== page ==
Use this URL to cite or link to this record in EThOS: http://ethos.bl.uk/OrderDetails.do?uin=uk.bl.ethos.641860
Title: The cultural politics of Glasgow, European City of Culture : making sense of the role of the local state in urban regeneration
Author: Boyle, Mark
Awarding Body: University of Edinburgh
Current Institution: University of Edinburgh
Date of Award: 1993
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Abstract:
This thesis takes its inspiration from the recent 'cultural turn' in Social Theory. The 'cultural turn' calls upon researcher to 'de-naturalise' many of the 'taken for granted' assumptions which sustain institutional practices as legitimate. Instead of studying social institutions within particular interpretative communities, the 'cultural turn' encourages researchers to make the deconstruction of interpretative communities itself the raison d'^etre of research. The project focusses upon the role of the Local state in areas undergoing urban regeneration. Urban regeneration has led the Local State into policy areas it previously had no interest in. This has been accompanied by much debate over what the proper role of this institution ought to be. By deconstructing these debates, one can gain insight into the different interpretative communities which support the Local State. The empirical study examines the debates which took place in Glasgow during 1990 over the city's role as European City of Culture. Four areas of conflict are examined; the cultural substance of the event, the emphasis placed upon cultural as opposed to housing policy, the morality of image building projects, and the financial competence of officials. The thesis advanced is that these four areas of conflict represent attempts by Glaswegians to make sense of a transition from a managerialist Local State to an entrepreneurial one. The managerialist interpretative community operates with a reified concept of wealth redistribution and the provision of items of collective consumption. The entrepreneurial interpretive community, in contrast, operates with a reified concept of capitalism. The conflict generated between both communities is tantamount to a new cultural politics within which the 'proper' role of the Local state is being shaped. Given the pervasiveness of conflict in Glasgow during 1990, it is concluded that entrepreneurialism did not necessarily secure hegemonic status in the city.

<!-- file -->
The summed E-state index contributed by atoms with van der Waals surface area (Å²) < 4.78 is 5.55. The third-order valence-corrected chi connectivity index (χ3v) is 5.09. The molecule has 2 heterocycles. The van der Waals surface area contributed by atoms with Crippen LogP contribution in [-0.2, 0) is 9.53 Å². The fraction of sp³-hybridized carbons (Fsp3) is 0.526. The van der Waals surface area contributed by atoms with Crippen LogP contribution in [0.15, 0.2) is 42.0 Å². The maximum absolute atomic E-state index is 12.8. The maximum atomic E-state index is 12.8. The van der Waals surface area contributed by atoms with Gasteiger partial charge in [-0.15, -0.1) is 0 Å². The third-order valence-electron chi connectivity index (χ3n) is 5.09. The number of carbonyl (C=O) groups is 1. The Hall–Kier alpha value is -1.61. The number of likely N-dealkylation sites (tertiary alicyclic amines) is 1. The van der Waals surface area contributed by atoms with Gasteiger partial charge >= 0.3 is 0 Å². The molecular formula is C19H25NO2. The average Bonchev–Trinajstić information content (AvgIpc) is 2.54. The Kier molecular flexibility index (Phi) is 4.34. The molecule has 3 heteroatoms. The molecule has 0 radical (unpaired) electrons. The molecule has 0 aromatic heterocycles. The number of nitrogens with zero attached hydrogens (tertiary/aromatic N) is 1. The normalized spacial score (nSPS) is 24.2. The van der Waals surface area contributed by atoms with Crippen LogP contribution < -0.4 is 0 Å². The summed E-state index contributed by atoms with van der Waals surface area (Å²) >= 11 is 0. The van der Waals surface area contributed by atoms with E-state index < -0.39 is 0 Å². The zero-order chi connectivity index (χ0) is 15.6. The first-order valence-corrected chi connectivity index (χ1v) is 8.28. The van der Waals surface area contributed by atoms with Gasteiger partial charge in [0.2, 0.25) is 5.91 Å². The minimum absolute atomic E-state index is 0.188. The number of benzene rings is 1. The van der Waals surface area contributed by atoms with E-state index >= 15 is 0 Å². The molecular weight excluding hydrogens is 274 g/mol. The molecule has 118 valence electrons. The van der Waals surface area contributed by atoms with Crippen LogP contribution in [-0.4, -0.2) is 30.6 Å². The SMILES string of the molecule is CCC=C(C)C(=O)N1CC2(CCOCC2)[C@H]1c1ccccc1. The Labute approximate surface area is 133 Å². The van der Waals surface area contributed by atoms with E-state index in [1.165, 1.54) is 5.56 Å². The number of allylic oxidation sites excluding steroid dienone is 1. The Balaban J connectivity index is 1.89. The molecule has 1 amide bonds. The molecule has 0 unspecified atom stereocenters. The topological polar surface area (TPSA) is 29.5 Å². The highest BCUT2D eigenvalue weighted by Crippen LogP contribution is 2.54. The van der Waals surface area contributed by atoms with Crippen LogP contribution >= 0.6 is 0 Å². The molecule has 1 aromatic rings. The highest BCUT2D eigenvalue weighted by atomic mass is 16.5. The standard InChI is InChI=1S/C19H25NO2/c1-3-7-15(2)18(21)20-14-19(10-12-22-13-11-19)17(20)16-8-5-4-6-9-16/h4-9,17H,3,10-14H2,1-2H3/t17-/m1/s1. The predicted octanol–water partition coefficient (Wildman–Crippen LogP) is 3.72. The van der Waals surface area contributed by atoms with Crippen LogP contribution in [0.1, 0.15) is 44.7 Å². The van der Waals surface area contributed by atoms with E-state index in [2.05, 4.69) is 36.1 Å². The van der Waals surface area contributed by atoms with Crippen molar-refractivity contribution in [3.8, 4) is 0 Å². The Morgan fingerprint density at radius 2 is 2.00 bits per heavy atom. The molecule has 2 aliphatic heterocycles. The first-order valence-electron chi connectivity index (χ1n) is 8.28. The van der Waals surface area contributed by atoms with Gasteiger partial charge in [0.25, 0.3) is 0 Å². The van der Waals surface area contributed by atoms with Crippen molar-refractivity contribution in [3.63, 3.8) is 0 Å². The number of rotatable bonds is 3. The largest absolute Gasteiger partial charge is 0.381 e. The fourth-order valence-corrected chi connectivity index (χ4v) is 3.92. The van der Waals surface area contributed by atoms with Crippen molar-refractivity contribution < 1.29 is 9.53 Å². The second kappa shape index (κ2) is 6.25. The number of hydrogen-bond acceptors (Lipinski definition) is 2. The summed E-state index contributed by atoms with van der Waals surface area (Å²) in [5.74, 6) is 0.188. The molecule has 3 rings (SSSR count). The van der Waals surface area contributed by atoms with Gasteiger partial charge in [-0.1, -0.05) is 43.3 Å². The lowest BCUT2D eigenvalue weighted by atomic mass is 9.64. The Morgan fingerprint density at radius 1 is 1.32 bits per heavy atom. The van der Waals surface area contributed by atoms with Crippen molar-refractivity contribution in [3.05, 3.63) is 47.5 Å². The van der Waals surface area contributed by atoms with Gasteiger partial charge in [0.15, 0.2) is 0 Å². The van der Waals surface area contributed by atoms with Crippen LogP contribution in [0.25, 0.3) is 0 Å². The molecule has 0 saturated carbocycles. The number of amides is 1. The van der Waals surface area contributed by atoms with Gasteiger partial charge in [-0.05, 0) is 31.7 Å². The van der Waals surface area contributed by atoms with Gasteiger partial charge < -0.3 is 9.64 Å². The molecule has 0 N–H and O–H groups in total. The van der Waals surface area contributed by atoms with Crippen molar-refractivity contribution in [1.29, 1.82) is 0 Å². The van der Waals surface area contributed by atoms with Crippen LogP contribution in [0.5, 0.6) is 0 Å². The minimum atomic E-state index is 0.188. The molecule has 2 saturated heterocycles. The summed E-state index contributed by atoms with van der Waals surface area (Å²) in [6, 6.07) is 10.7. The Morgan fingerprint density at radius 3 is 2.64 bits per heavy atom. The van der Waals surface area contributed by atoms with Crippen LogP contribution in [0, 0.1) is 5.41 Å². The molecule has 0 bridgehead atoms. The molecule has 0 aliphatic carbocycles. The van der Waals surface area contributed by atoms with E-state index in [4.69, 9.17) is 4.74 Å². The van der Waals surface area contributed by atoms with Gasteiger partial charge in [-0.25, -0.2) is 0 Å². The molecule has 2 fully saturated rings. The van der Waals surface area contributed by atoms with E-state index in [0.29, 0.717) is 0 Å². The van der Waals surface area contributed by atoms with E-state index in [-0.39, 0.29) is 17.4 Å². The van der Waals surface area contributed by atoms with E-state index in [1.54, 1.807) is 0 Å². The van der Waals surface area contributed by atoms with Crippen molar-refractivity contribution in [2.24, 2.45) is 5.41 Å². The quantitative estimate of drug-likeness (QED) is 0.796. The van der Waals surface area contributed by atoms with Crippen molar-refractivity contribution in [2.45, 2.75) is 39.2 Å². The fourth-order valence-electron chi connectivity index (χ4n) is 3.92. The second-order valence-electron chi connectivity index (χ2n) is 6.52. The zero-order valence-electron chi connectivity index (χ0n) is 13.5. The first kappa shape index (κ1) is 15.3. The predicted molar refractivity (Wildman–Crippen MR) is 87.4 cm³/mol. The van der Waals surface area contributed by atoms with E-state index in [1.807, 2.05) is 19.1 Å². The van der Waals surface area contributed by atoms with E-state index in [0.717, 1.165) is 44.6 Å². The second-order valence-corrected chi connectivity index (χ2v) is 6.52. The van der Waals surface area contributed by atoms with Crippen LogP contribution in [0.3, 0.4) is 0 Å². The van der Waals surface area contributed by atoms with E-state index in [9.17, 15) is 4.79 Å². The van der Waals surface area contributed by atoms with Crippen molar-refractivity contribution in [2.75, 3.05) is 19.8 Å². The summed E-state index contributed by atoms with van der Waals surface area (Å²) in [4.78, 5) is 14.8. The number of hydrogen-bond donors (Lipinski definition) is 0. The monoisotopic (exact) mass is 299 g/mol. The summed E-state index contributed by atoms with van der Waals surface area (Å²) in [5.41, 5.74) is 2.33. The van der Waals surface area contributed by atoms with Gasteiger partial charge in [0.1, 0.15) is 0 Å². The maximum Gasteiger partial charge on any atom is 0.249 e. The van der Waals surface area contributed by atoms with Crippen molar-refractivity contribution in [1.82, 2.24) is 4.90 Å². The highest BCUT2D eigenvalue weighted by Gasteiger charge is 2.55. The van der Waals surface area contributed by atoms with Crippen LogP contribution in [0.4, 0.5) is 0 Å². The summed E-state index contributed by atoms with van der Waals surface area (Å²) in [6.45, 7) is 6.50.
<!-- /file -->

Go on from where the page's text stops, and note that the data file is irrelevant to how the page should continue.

Supervisor: Not available Sponsor: Not available
Qualification Name: Thesis (Ph.D.) Qualification Level: Doctoral
EThOS ID: uk.bl.ethos.641860  DOI: Not available
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